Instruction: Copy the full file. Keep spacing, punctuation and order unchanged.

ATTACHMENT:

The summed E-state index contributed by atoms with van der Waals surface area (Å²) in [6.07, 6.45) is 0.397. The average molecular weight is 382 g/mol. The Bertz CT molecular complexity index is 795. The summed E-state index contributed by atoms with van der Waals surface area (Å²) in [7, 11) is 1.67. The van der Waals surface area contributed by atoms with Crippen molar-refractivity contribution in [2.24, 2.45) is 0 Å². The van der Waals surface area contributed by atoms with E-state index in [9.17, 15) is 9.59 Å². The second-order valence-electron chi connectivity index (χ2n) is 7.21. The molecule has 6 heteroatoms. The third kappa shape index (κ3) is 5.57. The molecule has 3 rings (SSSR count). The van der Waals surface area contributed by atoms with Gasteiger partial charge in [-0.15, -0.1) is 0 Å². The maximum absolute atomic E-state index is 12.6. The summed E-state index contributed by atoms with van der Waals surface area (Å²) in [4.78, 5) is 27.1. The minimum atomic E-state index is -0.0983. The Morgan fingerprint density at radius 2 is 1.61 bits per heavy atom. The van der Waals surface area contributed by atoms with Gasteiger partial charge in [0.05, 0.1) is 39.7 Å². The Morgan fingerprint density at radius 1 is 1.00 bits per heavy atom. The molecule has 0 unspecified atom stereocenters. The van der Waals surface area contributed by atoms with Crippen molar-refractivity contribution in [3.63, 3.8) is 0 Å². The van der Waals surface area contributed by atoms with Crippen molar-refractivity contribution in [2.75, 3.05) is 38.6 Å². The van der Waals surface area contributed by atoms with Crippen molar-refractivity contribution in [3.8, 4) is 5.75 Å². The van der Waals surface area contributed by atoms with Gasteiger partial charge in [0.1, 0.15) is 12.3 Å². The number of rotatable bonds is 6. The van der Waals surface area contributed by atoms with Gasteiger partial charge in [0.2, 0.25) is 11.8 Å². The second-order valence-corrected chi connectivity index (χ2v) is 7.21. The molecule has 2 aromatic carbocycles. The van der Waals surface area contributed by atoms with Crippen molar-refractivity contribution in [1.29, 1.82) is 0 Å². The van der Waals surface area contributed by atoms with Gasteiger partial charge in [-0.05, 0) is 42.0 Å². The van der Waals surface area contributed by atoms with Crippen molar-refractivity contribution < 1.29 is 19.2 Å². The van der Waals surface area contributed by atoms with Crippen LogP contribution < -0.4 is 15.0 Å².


The summed E-state index contributed by atoms with van der Waals surface area (Å²) in [6.07, 6.45) is 0.397. The average molecular weight is 382 g/mol. The Bertz CT molecular complexity index is 795. The summed E-state index contributed by atoms with van der Waals surface area (Å²) in [7, 11) is 1.67. The van der Waals surface area contributed by atoms with Crippen molar-refractivity contribution in [2.24, 2.45) is 0 Å². The van der Waals surface area contributed by atoms with E-state index in [9.17, 15) is 9.59 Å². The second-order valence-electron chi connectivity index (χ2n) is 7.21. The molecule has 6 heteroatoms. The third kappa shape index (κ3) is 5.57. The molecule has 3 rings (SSSR count). The van der Waals surface area contributed by atoms with Gasteiger partial charge in [-0.15, -0.1) is 0 Å². The maximum absolute atomic E-state index is 12.6. The summed E-state index contributed by atoms with van der Waals surface area (Å²) in [4.78, 5) is 27.1. The minimum atomic E-state index is -0.0983. The Morgan fingerprint density at radius 2 is 1.61 bits per heavy atom. The van der Waals surface area contributed by atoms with Gasteiger partial charge in [0.05, 0.1) is 39.7 Å². The Morgan fingerprint density at radius 1 is 1.00 bits per heavy atom. The molecule has 0 unspecified atom stereocenters. The van der Waals surface area contributed by atoms with Crippen molar-refractivity contribution in [3.63, 3.8) is 0 Å². The van der Waals surface area contributed by atoms with Crippen molar-refractivity contribution in [2.75, 3.05) is 38.6 Å². The van der Waals surface area contributed by atoms with Crippen molar-refractivity contribution in [3.8, 4) is 5.75 Å². The van der Waals surface area contributed by atoms with Gasteiger partial charge in [0.1, 0.15) is 12.3 Å². The number of rotatable bonds is 6. The van der Waals surface area contributed by atoms with Gasteiger partial charge in [0.2, 0.25) is 11.8 Å². The second-order valence-corrected chi connectivity index (χ2v) is 7.21. The molecule has 2 aromatic carbocycles. The van der Waals surface area contributed by atoms with Crippen molar-refractivity contribution in [1.29, 1.82) is 0 Å². The van der Waals surface area contributed by atoms with Gasteiger partial charge in [-0.05, 0) is 42.0 Å². The van der Waals surface area contributed by atoms with Crippen molar-refractivity contribution < 1.29 is 19.2 Å². The van der Waals surface area contributed by atoms with Crippen LogP contribution < -0.4 is 15.0 Å².